Dealers want Nitro’s features showcased

nitro.jpgDodge dealers love the new Nitro SUV’s looks and price. But many complain about the edgy Nitro ads created by the agency BBDO. One TV ad shows a Nitro jump-starting another car. The Nitro driver guns his engine, and the other car blows sky-high. Another ad shows a Nitro falling through the center of the earth and through hell to emerge on a street in an Asian country.  Arresting as they are, the ads don’t say anything about the Nitro’s features. Therein lies the dealers’ beef.

“We need to be telling people why they should be buying a Nitro,” says Doug Alley, owner of Alley Dodge in Kingsport, Tenn., and a member of the Dodge Southeast regional dealer advertising association. The Nitro ads were a big topic of discussion at a recent association meeting, he says.

Chrysler group CEO Tom LaSorda promised dealers he would review the group’s advertising from top to bottom after the resignation this month of global sales and marketing chief Joe Eberhardt. He acknowledged the complaints with the Nitro ads at a meeting with Detroit dealers.

LaSorda’s dilemma is that while dealers may not like the ads, many people find them funny and memorable. If Dodge wants to win new customers, it needs to get their attention first.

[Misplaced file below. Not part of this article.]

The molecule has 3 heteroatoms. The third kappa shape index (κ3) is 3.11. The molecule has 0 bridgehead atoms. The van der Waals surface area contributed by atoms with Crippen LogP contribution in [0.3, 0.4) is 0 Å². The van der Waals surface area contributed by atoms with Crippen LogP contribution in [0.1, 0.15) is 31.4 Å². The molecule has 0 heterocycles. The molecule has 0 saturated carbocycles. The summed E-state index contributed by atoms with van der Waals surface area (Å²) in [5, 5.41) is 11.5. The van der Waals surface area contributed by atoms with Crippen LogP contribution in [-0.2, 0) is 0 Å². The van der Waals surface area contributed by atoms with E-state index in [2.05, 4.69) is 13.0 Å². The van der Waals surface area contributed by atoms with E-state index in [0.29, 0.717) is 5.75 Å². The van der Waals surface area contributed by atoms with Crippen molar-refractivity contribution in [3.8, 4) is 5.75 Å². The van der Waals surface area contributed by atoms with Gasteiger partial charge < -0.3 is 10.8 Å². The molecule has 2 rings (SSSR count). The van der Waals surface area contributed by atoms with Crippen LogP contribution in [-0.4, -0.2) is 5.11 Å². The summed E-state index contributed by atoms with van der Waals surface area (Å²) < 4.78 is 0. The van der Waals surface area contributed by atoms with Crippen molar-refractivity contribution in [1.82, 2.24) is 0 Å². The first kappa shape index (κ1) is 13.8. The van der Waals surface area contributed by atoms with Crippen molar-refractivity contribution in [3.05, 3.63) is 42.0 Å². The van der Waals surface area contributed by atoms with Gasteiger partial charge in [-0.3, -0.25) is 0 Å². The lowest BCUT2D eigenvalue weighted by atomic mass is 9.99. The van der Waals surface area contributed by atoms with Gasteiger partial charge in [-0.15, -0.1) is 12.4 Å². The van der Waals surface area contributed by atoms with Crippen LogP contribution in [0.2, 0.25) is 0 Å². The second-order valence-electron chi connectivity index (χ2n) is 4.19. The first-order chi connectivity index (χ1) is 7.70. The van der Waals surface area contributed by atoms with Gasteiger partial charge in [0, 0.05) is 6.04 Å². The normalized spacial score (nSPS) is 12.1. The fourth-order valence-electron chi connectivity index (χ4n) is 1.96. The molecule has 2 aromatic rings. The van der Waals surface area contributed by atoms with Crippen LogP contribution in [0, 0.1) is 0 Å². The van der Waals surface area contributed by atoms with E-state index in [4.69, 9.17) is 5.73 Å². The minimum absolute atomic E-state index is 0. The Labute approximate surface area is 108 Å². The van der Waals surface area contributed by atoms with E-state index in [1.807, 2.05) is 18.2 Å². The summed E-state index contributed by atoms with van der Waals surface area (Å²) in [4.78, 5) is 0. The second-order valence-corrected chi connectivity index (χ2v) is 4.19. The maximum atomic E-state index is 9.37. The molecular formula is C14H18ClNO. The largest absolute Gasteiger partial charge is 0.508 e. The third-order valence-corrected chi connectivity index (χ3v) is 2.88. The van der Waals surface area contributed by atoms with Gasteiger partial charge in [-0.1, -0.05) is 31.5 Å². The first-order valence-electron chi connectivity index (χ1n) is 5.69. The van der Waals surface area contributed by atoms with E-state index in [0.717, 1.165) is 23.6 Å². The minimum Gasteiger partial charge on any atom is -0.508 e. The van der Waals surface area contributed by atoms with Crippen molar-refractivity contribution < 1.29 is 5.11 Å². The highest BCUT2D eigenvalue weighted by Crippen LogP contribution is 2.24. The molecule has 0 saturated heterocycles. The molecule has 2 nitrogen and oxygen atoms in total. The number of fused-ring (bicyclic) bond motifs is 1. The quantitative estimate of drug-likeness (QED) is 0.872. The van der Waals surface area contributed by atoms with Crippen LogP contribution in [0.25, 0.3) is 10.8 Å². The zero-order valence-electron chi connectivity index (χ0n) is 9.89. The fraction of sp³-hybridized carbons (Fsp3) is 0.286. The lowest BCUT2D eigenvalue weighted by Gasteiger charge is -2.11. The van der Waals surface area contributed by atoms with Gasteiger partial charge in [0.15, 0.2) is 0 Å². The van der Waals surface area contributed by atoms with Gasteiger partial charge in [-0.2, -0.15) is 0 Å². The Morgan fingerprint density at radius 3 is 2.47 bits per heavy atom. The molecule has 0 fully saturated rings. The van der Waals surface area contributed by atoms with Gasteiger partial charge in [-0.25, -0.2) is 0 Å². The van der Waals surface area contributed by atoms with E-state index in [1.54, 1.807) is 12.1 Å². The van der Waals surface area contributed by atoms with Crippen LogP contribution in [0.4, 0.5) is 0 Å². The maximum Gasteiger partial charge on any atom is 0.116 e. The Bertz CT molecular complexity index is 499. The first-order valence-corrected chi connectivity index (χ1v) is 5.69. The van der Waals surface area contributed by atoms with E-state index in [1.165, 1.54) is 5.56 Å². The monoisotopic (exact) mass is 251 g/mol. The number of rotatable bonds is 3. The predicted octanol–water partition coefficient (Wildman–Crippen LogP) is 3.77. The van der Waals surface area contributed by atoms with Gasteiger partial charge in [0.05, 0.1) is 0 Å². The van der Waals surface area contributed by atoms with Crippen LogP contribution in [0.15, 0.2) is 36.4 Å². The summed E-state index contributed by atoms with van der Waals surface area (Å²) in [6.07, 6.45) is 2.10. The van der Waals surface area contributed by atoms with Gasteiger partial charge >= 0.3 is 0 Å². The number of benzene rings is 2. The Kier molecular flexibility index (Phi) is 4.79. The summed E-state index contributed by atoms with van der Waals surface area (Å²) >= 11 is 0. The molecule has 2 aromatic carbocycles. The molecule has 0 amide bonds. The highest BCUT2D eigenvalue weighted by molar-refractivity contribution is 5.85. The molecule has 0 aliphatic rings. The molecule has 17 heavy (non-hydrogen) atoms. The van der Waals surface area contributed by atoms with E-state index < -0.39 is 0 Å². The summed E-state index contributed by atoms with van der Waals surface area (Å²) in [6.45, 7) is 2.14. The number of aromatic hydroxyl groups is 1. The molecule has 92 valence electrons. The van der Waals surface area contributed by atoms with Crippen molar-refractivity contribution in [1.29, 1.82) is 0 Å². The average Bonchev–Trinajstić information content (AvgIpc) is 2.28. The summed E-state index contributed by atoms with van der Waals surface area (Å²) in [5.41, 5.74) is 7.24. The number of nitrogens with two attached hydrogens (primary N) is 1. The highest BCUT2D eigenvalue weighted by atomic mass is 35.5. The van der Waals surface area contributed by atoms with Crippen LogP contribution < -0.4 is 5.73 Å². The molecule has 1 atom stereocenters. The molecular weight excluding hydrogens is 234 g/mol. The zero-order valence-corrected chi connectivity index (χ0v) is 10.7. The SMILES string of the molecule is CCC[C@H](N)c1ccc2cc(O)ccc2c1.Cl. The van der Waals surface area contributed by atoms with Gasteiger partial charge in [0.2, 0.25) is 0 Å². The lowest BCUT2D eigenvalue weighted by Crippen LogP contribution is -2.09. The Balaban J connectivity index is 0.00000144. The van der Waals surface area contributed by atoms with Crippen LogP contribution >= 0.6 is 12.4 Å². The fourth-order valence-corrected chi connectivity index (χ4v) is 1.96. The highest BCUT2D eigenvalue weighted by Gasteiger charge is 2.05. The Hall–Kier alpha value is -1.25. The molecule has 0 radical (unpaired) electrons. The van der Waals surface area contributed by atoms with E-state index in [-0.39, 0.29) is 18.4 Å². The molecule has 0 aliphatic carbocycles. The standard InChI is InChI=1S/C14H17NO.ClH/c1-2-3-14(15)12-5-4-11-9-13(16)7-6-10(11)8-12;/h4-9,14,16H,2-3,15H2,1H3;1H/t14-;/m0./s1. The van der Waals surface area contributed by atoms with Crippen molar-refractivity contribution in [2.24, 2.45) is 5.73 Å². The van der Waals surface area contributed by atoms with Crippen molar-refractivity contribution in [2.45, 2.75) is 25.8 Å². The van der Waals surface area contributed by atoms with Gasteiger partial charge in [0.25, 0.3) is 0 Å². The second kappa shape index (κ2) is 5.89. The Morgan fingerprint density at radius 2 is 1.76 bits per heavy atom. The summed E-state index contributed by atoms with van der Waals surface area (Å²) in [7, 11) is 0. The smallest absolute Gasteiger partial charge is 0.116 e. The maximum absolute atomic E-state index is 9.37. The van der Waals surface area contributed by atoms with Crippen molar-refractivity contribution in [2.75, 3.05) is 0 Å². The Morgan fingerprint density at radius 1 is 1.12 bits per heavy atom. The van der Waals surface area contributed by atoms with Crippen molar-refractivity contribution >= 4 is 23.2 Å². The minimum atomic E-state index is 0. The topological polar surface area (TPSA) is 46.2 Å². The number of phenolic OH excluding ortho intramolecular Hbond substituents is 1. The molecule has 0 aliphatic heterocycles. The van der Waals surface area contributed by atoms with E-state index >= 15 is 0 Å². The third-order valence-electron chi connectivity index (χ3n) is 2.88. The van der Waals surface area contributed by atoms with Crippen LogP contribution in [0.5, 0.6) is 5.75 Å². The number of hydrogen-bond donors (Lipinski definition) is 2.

Carrie McElwee, a Chrysler spokeswoman, says the Nitro ads have done their job.

“Overall, the ads have done what we expected them to do,” McElwee says. “The Web traffic is up about 30 percent above our expectations. We’re getting positive recall on the likability of ads.”

After the initial ads raise brand awareness, Chrysler plans “to go more into content and features,” she says.

George Kang, a senior analyst for, has another take. He thinks the ads and the Nitro itself are geared to win new customers for Dodge.


“You need to bring incremental business – incremental business being defined as a new generation of people who might not have thought of Dodge,” Kang says.

“That new generation is not necessarily interested in all the bells and whistles but more interested in how the car is going to define the person who’s driving it.”

Kang cited an ad in which young people pull into a parking lot in a Nitro and find a space half occupied by a sloppily parked BMW. They crank up the Nitro’s MP3 stereo, and the bass vibrations move the BMW aside, creating a space.

The Nitro ads take “more of an entertainment perspective. It’s trying to establish itself as more of a cool, hip brand.” [auto week]